5 Steps To Get Out Of A Bad Relationship
A few years ago, I was dating a much younger man who, for a plethora of reasons, I shouldn’t have been dating. I felt insecure about my age and finding someone who would love me just as I was. My boyfriend was young and careless, partied entirely too much and eventually cheated on me.
After a lot (and I mean, a lot!) of meditation, journaling, and crying to my girlfriends, I realized that I could be at peace by accepting who he was and his choices, I could finally accept my responsibility for our relationship and for bringing him into my life. I decided to accept him for where he was in his life, and most importantly, to love myself. I let go of the weight of trying to fix him or wait for him to reach his potential and I felt hugely, immensely liberated.
When I began to love myself more and be more honest with myself, I made better choices. Since I knew I couldn’t change him and he couldn’t give me what I needed, with love and self-respect, I left.
If you too, would like to let go of your need to change your partner or to finding yourself clinging to things that aren’t working, here are five steps to get you closer to self-love and self-awareness.
1. Accept your role in creating the situation.
This person you’re dating? They probably didn’t bang on your front door, insisting that you begin a romantic relationship with them. It is doubtful that you're being held against your will in this relationship. At some point, you chose to date someone who, for whatever reason, now isn’t meeting your needs. You were actively involved in the decision to be in this relationship.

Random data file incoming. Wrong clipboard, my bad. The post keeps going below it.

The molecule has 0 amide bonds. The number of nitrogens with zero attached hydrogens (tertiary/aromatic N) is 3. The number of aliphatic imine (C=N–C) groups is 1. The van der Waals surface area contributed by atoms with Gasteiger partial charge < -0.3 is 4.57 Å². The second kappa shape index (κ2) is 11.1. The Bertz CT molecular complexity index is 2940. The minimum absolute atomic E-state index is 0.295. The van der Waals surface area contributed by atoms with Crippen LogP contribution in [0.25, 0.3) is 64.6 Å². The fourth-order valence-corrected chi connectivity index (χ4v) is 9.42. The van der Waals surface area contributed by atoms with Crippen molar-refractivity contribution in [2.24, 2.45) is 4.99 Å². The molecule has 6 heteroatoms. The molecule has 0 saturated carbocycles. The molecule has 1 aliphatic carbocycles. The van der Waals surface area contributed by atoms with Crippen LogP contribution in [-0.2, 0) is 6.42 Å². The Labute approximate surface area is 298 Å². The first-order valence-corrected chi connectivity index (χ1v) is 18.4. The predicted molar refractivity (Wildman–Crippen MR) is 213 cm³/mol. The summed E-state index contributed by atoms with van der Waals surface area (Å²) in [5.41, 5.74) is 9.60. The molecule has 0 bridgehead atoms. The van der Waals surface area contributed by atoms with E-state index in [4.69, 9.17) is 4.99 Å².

2. Accept the person for who they are and where they are.
My 23-year-old self is (thankfully!) very, very different from my 37-year-old self. In fact, I imagine my former boyfriends would be quite surprised at how I turned out. The same goes for everyone. We change as we move through life. You will be happier if you accept this person for who they are now and what they're capable of at this point in time, without judgment or projecting your ideals onto them.
3. Know on deep level that the only person you can change is yourself.
You’ve probably heard this a million times and maybe you’ve recited it over coffee to a few friends. But saying it and really down-to-the-marrow-of-your-bones knowing it are different.
You can’t change the fact that she’s not ready to settle down, that he has a lot of growing up to do, or that she’s constantly running late. You can, however, change how you react to those things and whether those people are allowed into your life.
4. Honor your own dreams and celebrate what you've accomplished.
Focus on your inner world: what you love about yourself, what is true for you, and where you want your path to lead. Instead of worrying about his financial stability, think about how you’re going to earn enough money to buy a little cottage in the woods. Or, stop focusing on what she does (or doesn’t) love about you and focus on what you love about you.
5. Take steps (big or small) toward creating the life that you want and deserve every day.
Building the life you want (filled with the right people) is a daily practice of taking step after tiny, unglamorous step. Big things start with small actions and those action always involve us and very rarely involve people who can’t meet our needs.
With love and respect, say goodbye to the people who aren’t right for you right now, and turn your attention to something worthwhile: creating a life that thrills you.
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